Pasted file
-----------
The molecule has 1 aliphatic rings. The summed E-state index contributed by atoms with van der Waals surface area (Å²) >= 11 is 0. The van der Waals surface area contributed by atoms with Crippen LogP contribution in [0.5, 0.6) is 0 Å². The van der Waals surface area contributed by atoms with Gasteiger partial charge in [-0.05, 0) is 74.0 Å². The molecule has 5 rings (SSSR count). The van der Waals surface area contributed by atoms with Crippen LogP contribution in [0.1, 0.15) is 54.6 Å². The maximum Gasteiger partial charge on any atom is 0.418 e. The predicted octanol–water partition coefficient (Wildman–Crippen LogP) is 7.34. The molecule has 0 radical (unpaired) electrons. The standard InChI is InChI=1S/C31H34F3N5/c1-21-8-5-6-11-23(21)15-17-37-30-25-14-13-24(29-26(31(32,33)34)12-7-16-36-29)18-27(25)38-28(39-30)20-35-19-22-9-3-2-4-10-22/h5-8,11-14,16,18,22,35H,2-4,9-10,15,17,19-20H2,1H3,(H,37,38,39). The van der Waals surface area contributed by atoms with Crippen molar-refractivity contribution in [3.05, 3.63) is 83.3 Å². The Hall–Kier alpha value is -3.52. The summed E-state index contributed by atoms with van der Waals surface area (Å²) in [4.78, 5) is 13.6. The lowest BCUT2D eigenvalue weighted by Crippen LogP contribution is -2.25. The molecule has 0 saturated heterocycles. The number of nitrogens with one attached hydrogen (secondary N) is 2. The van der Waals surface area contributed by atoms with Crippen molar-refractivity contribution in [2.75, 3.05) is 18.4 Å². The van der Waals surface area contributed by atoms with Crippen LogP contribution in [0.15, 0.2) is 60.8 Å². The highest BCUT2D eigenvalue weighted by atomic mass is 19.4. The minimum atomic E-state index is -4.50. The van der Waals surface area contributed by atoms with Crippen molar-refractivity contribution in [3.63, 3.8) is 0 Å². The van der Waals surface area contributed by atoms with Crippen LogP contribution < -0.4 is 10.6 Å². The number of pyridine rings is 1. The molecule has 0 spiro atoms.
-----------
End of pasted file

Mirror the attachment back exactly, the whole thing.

The molecule has 1 aliphatic rings. The summed E-state index contributed by atoms with van der Waals surface area (Å²) >= 11 is 0. The van der Waals surface area contributed by atoms with Crippen LogP contribution in [0.5, 0.6) is 0 Å². The van der Waals surface area contributed by atoms with Gasteiger partial charge in [-0.05, 0) is 74.0 Å². The molecule has 5 rings (SSSR count). The van der Waals surface area contributed by atoms with Crippen LogP contribution in [0.1, 0.15) is 54.6 Å². The maximum Gasteiger partial charge on any atom is 0.418 e. The predicted octanol–water partition coefficient (Wildman–Crippen LogP) is 7.34. The molecule has 0 radical (unpaired) electrons. The standard InChI is InChI=1S/C31H34F3N5/c1-21-8-5-6-11-23(21)15-17-37-30-25-14-13-24(29-26(31(32,33)34)12-7-16-36-29)18-27(25)38-28(39-30)20-35-19-22-9-3-2-4-10-22/h5-8,11-14,16,18,22,35H,2-4,9-10,15,17,19-20H2,1H3,(H,37,38,39). The van der Waals surface area contributed by atoms with Crippen molar-refractivity contribution in [3.05, 3.63) is 83.3 Å². The Hall–Kier alpha value is -3.52. The summed E-state index contributed by atoms with van der Waals surface area (Å²) in [4.78, 5) is 13.6. The lowest BCUT2D eigenvalue weighted by Crippen LogP contribution is -2.25. The molecule has 0 saturated heterocycles. The number of nitrogens with one attached hydrogen (secondary N) is 2. The van der Waals surface area contributed by atoms with Crippen molar-refractivity contribution in [2.75, 3.05) is 18.4 Å². The van der Waals surface area contributed by atoms with Crippen LogP contribution in [0.15, 0.2) is 60.8 Å². The highest BCUT2D eigenvalue weighted by atomic mass is 19.4. The minimum atomic E-state index is -4.50. The van der Waals surface area contributed by atoms with Crippen molar-refractivity contribution in [3.63, 3.8) is 0 Å². The van der Waals surface area contributed by atoms with Crippen LogP contribution < -0.4 is 10.6 Å². The number of pyridine rings is 1. The molecule has 0 spiro atoms.